Past couple of posts I've been addressing the idea of total dedication to a Sensei and/or your primary core art form; this, in response to comments-blogs-email-etc. that in essence state that it's ok to "study-around". Some of the comments speak with the writer stating that "their Sensei encouraged them to do other ryu/style".
I have little issue with Aikido players doing just that. My issue is on what terms and when it becomes appropriate and whether or not it can constitute a betrayal of trust given you by your Sensei or simply indicates a lack of faith in your Sensei (I'm assuming here that your Sensei is fully competent and correctly trained and ranked to begin with and knows his stuff and is not an obvious what-ever).
Aikido is a very amorphous and shapeless martial art in the public eye. Considered a "gentle" martial art with a "defensive only" base principle it has become a mystical idea which would seem to remove it from the martial arts/Budo realm and place it into a Zen/Yoga/spiritual place on the continuum . That's OK if that's what you're looking for but it certainly begs the question of what is martial art.
Dedicating oneself to ONLY their Aikido ryu of choice and not "studying around" is not only correct Budo etiquette but is also a proper way to learn, internalize and fully integrate the principles before expanding into the study of other ideas.
I'm sitting at my desk wanting to boogie onward towards the casa where some cold nigori sake awaits my arrival but since this just came to me as another means by which to touch upon a "touchy" subject and further throw some ideas (read small amounts of lantern oil) on the topic, then consider this as another recommendation to stay with only your first ryu before moving on to the next; all in your effort to "merge all Aikido ideas into the original form".
Without having the charts in front of me, Tomiki Ryu Aikido has the following variations of kotegaeshi:
*Ichi Kata - 5
*Ni Kata - 2
*San Kata - 4
*Yon Kata - 3
*Go Kata - 3
*Roku Kata - 4
*Kodokan Goshin Jutsu - 3
*16 Double Releases - 1
*17 Attack Movements/Ju Nana Hon Kata - 2
This rough off the cuff count (please don't hold it against me if I left your favorite out as it's been a reeeaaalllly loooong Monday and I'm doing this from short-circuited memory) leads us to a total of 27 forms of kotegaeshi. For the record I am counting shihonage as a form of kotegaeshi (ushiro) since one of the great discussions of the last 40 or 50 years is whether shihonage is a take-down/backwards throw starting with a wrist lock or is actually a throw off a wrist lock into a floating waza. I in other words, does it go into the wrist lock section or should it go into the floating section.
Now let's complicate it so you can see what very senior Sensei (like 7 dan and up) look at when we wake up at 3 AM and lay there watching the fan go around in circles.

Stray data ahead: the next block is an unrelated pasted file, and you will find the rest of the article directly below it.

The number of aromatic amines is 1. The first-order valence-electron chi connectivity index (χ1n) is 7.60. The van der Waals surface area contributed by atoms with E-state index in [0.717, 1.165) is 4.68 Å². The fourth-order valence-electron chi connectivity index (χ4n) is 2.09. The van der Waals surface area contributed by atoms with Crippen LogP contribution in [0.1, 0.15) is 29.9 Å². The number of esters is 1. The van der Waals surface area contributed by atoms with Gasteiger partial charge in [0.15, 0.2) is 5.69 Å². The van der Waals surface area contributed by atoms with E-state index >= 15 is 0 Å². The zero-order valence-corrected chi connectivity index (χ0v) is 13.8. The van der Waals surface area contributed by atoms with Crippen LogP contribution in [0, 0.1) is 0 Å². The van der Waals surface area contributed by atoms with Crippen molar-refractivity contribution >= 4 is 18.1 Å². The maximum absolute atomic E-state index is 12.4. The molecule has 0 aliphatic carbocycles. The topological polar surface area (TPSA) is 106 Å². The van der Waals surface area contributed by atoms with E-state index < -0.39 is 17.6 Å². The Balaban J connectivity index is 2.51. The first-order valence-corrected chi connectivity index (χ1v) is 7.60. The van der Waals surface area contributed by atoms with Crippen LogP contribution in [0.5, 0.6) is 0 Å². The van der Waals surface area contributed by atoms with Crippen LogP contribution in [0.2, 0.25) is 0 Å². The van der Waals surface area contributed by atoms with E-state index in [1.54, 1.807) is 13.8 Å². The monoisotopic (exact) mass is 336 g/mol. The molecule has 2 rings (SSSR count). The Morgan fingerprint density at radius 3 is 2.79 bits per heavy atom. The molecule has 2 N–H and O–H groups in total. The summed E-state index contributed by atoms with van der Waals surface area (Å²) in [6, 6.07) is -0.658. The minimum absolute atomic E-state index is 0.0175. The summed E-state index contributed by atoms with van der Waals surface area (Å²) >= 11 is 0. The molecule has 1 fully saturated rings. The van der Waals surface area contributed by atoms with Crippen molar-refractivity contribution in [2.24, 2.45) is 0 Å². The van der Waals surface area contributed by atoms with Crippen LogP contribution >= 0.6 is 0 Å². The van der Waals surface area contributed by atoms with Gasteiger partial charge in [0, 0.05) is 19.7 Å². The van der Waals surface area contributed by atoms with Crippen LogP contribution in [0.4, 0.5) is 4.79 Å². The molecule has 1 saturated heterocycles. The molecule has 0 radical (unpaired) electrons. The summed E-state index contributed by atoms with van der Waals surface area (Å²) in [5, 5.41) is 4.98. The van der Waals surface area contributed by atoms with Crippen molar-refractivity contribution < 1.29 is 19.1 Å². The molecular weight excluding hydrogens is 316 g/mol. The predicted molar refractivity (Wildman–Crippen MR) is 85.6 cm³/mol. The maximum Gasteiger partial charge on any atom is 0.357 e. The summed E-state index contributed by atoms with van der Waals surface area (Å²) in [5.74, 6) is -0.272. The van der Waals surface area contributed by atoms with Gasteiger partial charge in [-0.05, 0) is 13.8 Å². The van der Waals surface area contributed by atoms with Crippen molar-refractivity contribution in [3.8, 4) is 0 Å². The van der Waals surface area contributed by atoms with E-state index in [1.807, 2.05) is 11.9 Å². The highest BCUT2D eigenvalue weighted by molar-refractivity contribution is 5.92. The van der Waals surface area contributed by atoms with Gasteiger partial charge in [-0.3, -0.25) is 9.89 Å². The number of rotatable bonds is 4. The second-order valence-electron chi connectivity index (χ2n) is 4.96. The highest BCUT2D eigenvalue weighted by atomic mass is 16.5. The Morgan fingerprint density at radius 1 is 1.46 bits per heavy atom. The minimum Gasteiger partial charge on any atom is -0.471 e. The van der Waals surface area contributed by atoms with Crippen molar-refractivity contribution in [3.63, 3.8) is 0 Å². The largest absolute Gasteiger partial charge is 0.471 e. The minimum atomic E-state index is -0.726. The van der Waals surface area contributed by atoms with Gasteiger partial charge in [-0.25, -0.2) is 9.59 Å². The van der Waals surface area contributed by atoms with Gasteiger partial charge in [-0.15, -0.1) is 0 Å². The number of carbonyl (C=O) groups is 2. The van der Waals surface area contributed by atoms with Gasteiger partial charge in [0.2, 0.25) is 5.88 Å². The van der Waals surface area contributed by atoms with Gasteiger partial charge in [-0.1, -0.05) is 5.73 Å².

Each of the 27 forms of kotegaeshi pair off with an equal number of forms of kotehineri so the actual waza count is 54 and not only 27. This by the way fails to take into account the resistance of uke to either kotegaeshi or kotehineri resulting in ....... voila......wakigatamae. It also fails to take into account the possibility of using all the above to feed into kotemawashi.
Complicated huh? Well it's not after you learn the entire ryu and all the kata sets. In fact, it becomes pretty simple. Plus, this sounds like a lifetime of rich and deep study all by itself doesn't it?
So........if Tomiki Ryu has this many possible ways to look at a simple kotegaeshi then why go to Pooky Ryu or Mesquite Ryu to learn some version of kotegaeshi you saw at a demo or in a book? Why not learn every documented form of the waza that your ryu already contains and learn it WELL and learn it BEFORE moving onto someone's elses version(s). Who knows? Maybe the magic version you are curious about is already contained within your current ryu, making "studying around" not necessary.
So, after you've learned and have fully integrated all forms of that waza as presented by your Sensei ONLY THEN go look somewhere else for the magic mojo. By that time, having learned all your ryu has to offer you just might decide not to waste your time since you know "your versions" and discover that "their versions" are actually something you picked up years ago.
I'm deliberately being circumspect here and not naming some other style because it's the idea of the study that counts and not some political issue of my ryu/your ryu. I don't really give a flip ( .... ukemi .... bwahahaha .... small pun ... ) where you start or what style/Sensei you sign up with; just stay with it and don't jump around. It's not only bad Budo manners but it's also possible it can retard your overall progress by trying to understand too many differing ideas at once.
So think about it for a while and before you consider me close minded I never did say don't go have sake once in a while, I only said don't start "Sensei Jumping" because we do a martial arts with manners and consideration and Budo Reigei. We don't do YMCA socials.
L.F. Wilkinson Sensei
Aikibudokan, Houston, TX